US Prison System and The American Government Paper

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US Prison System and The American Government Paper

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The United States and it’s Prison System Stephaughn Hamilton Incarceration in the United States • • • • The United States has the largest prison population in the world, and the highest per-capita incarceration rate. In 2018 in the US, there were 698 people incarcerated per 100,000, this includes the incarceration rate for adults or people tried as adults Prison, parole, and probation operations generate an $81 billion annual cost to U.S. taxpayers, while police and court costs, bail bond fees, and prison phone fees generate another $100 billion in costs that are paid by individuals. Today, nearly seven million people in this country are incarcerated, on probation, or on parole. A Look Into Our Prison Populations Our Prison System Cont. • Equipped with the full picture of how many people are locked up in the United States, where, and why, our nation has a better foundation for the long overdue conversation about criminal justice reform. For example, the data makes it clear that ending the war on drugs will not alone end mass incarceration, though the federal government and some states have taken an important step by reducing the number of people incarcerated for drug offenses. Looking at the “whole pie” also opens up other conversations about where we should focus our energies: • While this pie chart provides a comprehensive snapshot of our correctional system, the graphic does not capture the huge mix in and out of our correctional facilities, nor the far larger universe of people whose lives are affected by the criminal justice system. Every year, over 600,000 people enter prison gates, but people go to jail 10.6 million times each year. Releasing “nonviolent drug offenders” would end mass incarceration • It’s true that police, prosecutors, and judges continue to punish people harshly for nothing more than drug possession. Drug offenses still account for the incarceration of almost half a million people, and nonviolent drug convictions remain a defining feature of the federal prison system. Police still make over 1 million drug possession arrests each year, and many of these arrests do lead to prison sentences. Drug arrests continue to give residents of over-policed communities criminal records, hurting their employment prospects and increasing the likelihood of longer sentences for any future offenses. Private Prisons • • In fact, less than 8% of all incarcerated people are held in private prisons; the vast majority are in publicly-owned prisons and jails. Some states have more people in private prisons than others, of course, and the industry has lobbied to maintain high levels of incarceration, but private prisons are essentially a parasite on the massive publicly-owned system — not the root of it. Nevertheless, a range of private industries and even some public agencies continue to profit from mass incarceration. Many city and county jails rent space to other agencies, including state prison systems, the U.S. Marshals Service, and Immigration and Customs Enforcement (ICE). Private companies are frequently granted contracts to operate prison food and health services (often so bad they result in major lawsuits), and prison and jail telecom and commissary functions have produced multi-billion dollar private industries. By selling services like phone calls, medical care and commissary, prisons and jails are unloading the costs of incarceration onto incarcerated people and their families, trimming their budgets at an shocking social cost. • Given that the companies with the greatest impact on incarcerated people are not private prison operators, but service providers that contract with public facilities, will states respond to public pressure to end contracts that squeeze money from people behind bars? The Government’s Role • • • What is the role of the federal government in ending mass incarceration? The federal prison system is just a small slice of the total pie, but the federal government can certainly use its financial and political power to incentivize and lighten better paths forward. At the same time, how can elected sheriffs, district attorneys, and judges — who all control larger shares of the correctional pie — slow the flow of people into the criminal justice system? it’s important to note how difficult, if not impossible, it would be to achieve any kind of long-term solution to mass incarceration using a legislative fix exclusively imposed at the federal level. But that doesn’t mean that federal policy can’t be significant. There is a certain power to the bully pulpit, and legislation enacted at the federal level could help set the tone for additional reform at the state and county level. The federal government can also allocate funding that could influence criminal-justice policy on the root of carrots and sticks. State laws could be pushed along by federal incentives that encourage change. Achieving legal change is never about just one tactic. Ending mass incarceration requires action across the board. Possible Solutions • Decriminalizing drugs has been suggested, but remains a remote political option. Additional parole and probation can be facilitated with enhanced electronic monitoring, though monitoring is expensive. The End !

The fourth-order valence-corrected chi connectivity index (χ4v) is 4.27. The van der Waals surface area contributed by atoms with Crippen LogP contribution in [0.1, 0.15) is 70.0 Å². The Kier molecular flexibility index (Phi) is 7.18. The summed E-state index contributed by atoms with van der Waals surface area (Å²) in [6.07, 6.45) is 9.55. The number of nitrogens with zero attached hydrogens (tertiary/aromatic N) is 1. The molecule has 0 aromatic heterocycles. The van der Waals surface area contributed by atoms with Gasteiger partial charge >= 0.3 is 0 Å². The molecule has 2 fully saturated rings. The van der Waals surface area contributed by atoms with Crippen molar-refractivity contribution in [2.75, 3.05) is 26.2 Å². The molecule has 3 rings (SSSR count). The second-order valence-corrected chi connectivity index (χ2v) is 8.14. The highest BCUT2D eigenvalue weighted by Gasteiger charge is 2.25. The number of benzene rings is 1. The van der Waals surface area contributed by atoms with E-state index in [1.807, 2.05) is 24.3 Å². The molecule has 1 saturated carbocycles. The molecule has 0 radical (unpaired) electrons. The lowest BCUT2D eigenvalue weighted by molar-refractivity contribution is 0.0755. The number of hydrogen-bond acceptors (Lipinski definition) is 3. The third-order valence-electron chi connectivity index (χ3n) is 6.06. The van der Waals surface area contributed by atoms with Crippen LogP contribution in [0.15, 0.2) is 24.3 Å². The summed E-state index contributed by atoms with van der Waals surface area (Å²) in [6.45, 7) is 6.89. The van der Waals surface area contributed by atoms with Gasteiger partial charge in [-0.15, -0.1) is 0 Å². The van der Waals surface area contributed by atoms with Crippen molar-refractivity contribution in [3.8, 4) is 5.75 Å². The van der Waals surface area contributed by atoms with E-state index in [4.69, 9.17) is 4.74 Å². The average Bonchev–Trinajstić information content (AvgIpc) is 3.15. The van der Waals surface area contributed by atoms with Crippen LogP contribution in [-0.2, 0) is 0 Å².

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Tags: AMERICAN GOVERNMENT incarceration lawbreakers federal and state government US prison system



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